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Tremor After New Drive Shaft Fitted


Berti
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My 07 Plate Avensis 2.0 D-4D Tourer was in my opinion the nicest car I've ever owned and a real joy to drive even after 2 years of ownership. Unfortunately, however, that has changed since the recent fitting of a new drive shaft some weeks ago. At about 23 mths old with 17K on the clock it started dropping Oil on the drive in small intermiittent amounts. The Toyota Dealer said there was a small split in the LH drive shaft seal and as this seal spins with the shaft - if it happened to be parked with the split at the bottom it would leak. A NEW SEAL WAS FITTED UNDER WARRANTY ........ and all appeared ok. However, after about 6 weeks the Oil dropping started again. This time the dealer diagnosed that for some inexplicable reason the shaft was damaging the seal so A NEW DRIVE SHAFT WAS FITTED UNDER WARRANTY.

Several days after, when the car was used at motorway speeds, I discovered that once speed exceeded 60 mph a tremor could be felt through the car, sometimes felt marginally through the steering wheel, such as a slight imbalance, but not always but also felt through the car. The wierd thing was that as one progressed along the motorway it seemed to vary in severity to the point that on times one would suspect that it had gone or was bearly noticeable but later it would come back. By this time the car had done 19500 miles and still had the original Good Year Eagle Tyres.

As I was due to take the car to France the following week and as the tyres were getting close to 2 mm tread on some parts I decided to have four new Good Year Eagle tyres (exacktly the same tyres as originals) fitted and balanced. To my dismay this did not solve the problem and I had to put up with things on holiday. As French Motorway surfaces are so much smoother than ours the tremor when travelling on them could also be heard as a sort of oscillation. On some of our rougher surfaced motorways the assocoiated sound tends to be masked by road noise.

The problem is that as the tremor mysteriously comes and goes in severity I can't reproduce to it's most severe on demand on a test drive with a technician. However, Toyota World in Cardiff got the car up on the ramp and found that they could see some sort of throw on one of the front wheels but when the wheel was removed and put on the balancer it was ok within a few grams. Changing the wheels around apparently made no difference.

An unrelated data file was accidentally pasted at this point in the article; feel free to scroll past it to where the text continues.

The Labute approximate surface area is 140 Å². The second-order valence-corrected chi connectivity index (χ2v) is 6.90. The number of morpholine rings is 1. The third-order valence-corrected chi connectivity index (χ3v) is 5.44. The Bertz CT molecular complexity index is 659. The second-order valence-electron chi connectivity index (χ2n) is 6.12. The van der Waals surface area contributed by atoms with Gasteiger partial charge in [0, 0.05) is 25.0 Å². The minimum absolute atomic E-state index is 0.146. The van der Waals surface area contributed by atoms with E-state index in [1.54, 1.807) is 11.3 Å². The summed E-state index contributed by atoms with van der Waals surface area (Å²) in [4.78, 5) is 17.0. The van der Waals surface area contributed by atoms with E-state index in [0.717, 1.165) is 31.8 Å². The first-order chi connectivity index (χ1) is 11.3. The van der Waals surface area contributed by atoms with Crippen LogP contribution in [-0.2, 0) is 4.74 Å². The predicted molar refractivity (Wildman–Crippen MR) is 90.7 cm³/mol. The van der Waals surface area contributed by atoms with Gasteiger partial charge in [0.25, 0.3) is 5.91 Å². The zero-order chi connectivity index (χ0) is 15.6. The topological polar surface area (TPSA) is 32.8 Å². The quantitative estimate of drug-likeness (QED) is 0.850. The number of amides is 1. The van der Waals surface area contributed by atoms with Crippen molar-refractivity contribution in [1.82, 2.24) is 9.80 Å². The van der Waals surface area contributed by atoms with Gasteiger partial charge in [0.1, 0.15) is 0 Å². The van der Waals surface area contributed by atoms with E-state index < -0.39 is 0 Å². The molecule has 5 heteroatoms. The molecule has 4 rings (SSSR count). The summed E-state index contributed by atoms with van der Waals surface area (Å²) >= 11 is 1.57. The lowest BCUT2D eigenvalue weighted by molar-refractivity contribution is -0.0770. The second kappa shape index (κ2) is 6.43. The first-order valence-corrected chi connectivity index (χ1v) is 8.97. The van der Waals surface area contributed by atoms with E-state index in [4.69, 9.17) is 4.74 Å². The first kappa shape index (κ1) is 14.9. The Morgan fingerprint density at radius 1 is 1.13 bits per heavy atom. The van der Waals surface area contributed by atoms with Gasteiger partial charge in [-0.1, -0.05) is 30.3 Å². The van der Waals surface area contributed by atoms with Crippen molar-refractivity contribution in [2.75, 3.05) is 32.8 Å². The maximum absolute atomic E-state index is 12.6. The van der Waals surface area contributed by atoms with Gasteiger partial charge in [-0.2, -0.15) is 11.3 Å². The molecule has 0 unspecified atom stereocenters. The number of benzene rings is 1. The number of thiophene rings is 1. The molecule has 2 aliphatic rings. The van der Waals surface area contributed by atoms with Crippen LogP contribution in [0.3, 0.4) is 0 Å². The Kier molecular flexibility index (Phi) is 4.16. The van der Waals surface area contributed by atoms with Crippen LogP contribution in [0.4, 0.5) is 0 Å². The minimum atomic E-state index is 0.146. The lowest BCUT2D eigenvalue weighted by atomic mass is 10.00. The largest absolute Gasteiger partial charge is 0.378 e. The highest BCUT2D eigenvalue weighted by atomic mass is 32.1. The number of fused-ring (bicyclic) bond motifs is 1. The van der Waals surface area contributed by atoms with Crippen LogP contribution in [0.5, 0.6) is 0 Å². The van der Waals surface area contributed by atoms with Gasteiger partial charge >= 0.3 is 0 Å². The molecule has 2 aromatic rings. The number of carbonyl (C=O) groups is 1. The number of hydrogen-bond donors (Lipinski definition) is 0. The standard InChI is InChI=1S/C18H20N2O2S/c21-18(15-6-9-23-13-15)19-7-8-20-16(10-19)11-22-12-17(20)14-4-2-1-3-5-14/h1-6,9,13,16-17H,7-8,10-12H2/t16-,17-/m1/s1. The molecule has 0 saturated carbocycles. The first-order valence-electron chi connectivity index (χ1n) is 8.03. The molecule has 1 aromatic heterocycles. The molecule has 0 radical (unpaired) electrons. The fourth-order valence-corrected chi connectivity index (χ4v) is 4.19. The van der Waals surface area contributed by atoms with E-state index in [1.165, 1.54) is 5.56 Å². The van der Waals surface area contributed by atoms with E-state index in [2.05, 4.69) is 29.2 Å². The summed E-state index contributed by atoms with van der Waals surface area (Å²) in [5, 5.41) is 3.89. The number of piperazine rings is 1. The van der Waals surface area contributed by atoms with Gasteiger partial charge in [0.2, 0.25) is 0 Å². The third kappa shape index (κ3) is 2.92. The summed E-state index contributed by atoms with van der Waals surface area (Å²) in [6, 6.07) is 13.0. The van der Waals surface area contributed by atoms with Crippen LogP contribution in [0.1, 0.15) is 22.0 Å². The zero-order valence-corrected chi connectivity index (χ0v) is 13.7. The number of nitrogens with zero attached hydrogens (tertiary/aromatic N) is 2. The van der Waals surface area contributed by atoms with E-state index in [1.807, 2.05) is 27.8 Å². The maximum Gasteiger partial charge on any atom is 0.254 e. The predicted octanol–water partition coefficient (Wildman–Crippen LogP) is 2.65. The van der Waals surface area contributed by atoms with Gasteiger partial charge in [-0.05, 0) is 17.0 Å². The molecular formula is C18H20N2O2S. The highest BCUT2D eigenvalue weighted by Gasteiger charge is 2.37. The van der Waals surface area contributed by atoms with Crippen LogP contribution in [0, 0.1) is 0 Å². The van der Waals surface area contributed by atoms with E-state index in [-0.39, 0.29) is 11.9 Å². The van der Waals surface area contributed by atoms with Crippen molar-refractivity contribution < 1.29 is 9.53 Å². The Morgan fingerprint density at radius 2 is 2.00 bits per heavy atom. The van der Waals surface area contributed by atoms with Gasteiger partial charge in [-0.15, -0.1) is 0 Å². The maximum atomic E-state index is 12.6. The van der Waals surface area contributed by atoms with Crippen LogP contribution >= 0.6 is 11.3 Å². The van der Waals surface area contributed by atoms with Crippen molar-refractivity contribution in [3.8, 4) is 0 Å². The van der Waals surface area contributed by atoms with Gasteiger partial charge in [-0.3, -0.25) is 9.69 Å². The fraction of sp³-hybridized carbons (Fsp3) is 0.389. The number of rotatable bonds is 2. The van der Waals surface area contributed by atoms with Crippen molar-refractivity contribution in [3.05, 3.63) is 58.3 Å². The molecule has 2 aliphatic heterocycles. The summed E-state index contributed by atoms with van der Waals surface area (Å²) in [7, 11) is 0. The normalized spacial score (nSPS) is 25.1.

After further investigation they decided TO FIT ANOTHER NEW DRIVE SHAFT UNDER WARRANTY. Mysteriously, afer 2 days in dock, as I was on my way to collect the car I got a call to say that as the new shaft ordered was damaged - bent I think they said - they needed the car for a further day.

AFTER ALL THIS I WAS OPTOMISTIC OF A SATISFACTORY REMEDY - and my initial test along the M4 on Wednesday at speeds up to 75-80 mph indicated that all was now well. If I was being picky there might have been a very very slight trace but this I down to perhaps a very slight tyre imbalance. I covered 30 odd miles and was satisfied things were now sorted. TO MY HORROR, today as I accelerated to overtake into the RH lane of a dual cariageway (road not straight but swinging in a curve to the left) there was a very noticeable tremor/shiimmy through the sterring wheel, like a very bad wheel imbalance problem, but as I straightened out it went away and was again much as it was during my test the day before.

JUST HOW DOES ONE CONVINCE THE DEALER THAT ONE IS NOT BARKING MAD AND THAT SOMETHING IS STILL WRONG WHEN THEY'VE DONE ALL THIS WORK WHEN THE SYMPTOMS COME AND GO AND ARE SO DIFFICULT TO DEMONSTRATE??